I am having the same problem. My mother’s ex-husband is using a Keylogger Program to obtain passwords and other things in order to obtain passwords, pictures, etc. that he believes may be used in court.

I don’t think a judge would allow anything like this to be used. If you have found anything, you are finding it in an unethical way if you don’t live with your wife. This is considered hacking and can be considered a serious offense in some places. I hope the judge won’t let you use it. If he does, I hope your wife’s attorney brings up how you found these materials unethically.

Take care.

The only thing that is currently against the law is recording your spouse’s phone calls. To do this, you would need permission from he/she first.

In NC, in is legal to record phone calls as long as one person(you) know that conversation is being recorded.

Below in a site listing the “one party consent” states.

The “One Party Consent” is a complete loophole. What you are finding is UNETHICAL and most judges wouldn’t allow what you have found. If in a messy divorce, fabrication of many documents is very likely. You would be amazed at the difference a few documents makes in a dog eat dog divorce.

If the judge won’t allow it, I am pleased. Using the keylogger software is not the right thing to do. The law says nothing about Keylogger, but hacking is a crime.

Mr. Rosen, what do you think?

I feel like the keylogger is a good way to confirm one’s suspicions but the main point I need answered is this. Could one use this information obtained at all in the court system or would the judge refuse to hear it because of how it was obtained?

Well, if I were the judge, I would refuse to hear it. You got the information without your wife’s knowledge. Do you live with her? If not, what you are doing probably wouldn’t be heard. If you live with her, it’s a way of saying “Mine is Yours and Yours Is Mine” because you found the information while living with her.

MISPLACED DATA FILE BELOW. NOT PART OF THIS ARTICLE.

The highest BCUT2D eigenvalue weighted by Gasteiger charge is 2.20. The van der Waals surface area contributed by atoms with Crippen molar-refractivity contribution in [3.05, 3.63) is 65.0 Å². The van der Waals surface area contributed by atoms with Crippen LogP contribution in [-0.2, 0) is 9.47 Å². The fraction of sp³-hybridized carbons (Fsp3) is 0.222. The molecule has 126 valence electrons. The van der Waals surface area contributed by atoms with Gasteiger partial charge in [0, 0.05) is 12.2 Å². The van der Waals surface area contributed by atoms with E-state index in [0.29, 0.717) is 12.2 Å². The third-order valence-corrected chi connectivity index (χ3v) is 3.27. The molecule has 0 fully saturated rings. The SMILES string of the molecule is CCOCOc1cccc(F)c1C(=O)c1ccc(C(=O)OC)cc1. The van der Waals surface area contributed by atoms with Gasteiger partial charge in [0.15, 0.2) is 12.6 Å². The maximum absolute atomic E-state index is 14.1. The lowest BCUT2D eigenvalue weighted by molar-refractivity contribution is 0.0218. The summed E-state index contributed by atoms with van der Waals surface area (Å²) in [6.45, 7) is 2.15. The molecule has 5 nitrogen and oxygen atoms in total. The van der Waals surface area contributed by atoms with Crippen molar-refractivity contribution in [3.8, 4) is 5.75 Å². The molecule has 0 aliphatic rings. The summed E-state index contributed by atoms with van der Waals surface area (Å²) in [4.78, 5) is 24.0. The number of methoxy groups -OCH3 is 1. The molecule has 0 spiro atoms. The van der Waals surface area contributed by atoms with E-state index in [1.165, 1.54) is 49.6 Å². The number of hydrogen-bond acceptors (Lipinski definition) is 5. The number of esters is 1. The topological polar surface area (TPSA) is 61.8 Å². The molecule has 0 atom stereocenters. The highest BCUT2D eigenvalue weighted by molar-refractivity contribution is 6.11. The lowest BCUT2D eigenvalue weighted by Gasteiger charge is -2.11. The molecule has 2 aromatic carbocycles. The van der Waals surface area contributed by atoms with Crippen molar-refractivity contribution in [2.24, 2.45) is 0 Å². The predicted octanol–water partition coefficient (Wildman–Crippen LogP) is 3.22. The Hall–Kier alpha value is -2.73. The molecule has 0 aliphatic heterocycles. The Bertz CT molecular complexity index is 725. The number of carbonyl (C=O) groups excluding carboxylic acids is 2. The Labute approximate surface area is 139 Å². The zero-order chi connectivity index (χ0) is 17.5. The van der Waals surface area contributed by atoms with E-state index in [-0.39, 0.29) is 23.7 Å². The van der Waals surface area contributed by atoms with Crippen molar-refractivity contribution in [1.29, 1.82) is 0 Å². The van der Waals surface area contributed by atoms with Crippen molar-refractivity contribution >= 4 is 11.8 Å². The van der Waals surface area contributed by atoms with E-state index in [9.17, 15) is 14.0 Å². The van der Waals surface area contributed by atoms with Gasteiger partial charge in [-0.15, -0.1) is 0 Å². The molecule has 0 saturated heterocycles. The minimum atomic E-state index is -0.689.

What county in NC are you concerned about this with, f951?

Catawba Co.

Dear f951:

Greetings. My suggestion is that you not try to use that software, or let her know that you used the software, but instead that you have a computer expert try to pull off the computer’s memory and/or get the e-mails from the internet provider. Thank you.

Janet L. Fritts
Attorney with Rosen Law Firm

4101 Lake Boone Trail, Suite 500
Raleigh, North Carolina 27607
919.787.6668 main phone
919.256.1665 direct fax

301 McCullough Drive Suite 510
Charlotte, North Carolina 28262
704.644.2831 main voice
704.307.4595 main fax

1829 East Franklin Street, Bldg 600
Chapel Hill, NC 27514
919.321.0780 main phone
919.787.6668 main fax


The response posted above is based upon the limited factual information made available and is not intended as a full and complete response to the question. The only reliable manner to obtain complete and adequate legal advice is to consult with an attorney, fully explain your situation, and allow the attorney sufficient opportunity to research the applicable law and facts required to render an accurate opinion. The basic information provided above is intended as a public service but a full discussion with an attorney should be undertaken before taking any action.

Is using keylogging software to obtain emails equal to wiretapping a phone? If I used keylogging software on my computer and my wife typed emails to her lover, could I legally use that information in court?

I got the same problem now. I use iPhone spy to monitor my husband, and I am not even sure if it legal to spy on my husband.

Not an Attorney*

I’ve seen this answered before here, and the general rule I believe is, if it is a computer in a married household, then it is reasonable to assume that anything on that computer is shared within the marriage, and if you are able to install a keylogger, then anything gathered by such is admissible.

A cell phone is a bit more tricky. If the phone is a married asset such that it’s maintained on a common married plan, the bills are paid for by marital funds, then I’m pretty sure it could be argued it is a marital asset and there are no privacy laws guarding access to information on the phone. If however, the phone is a business phone or maintained separately, then that could fall into a more gray area.

Not a lawyer

Be very careful before you install software or use other tactics to gather information. If things get ugly, you could be sued for invasion of privacy.

You weren’t specific about how you are using the phone to spy on your husband, but you should know that there are many consequences to spying on spouses, and the information obtained may not even be admissible in court. You should read our article on liability under federal and state wiretapping laws for more information before you make any decisions about how to proceed.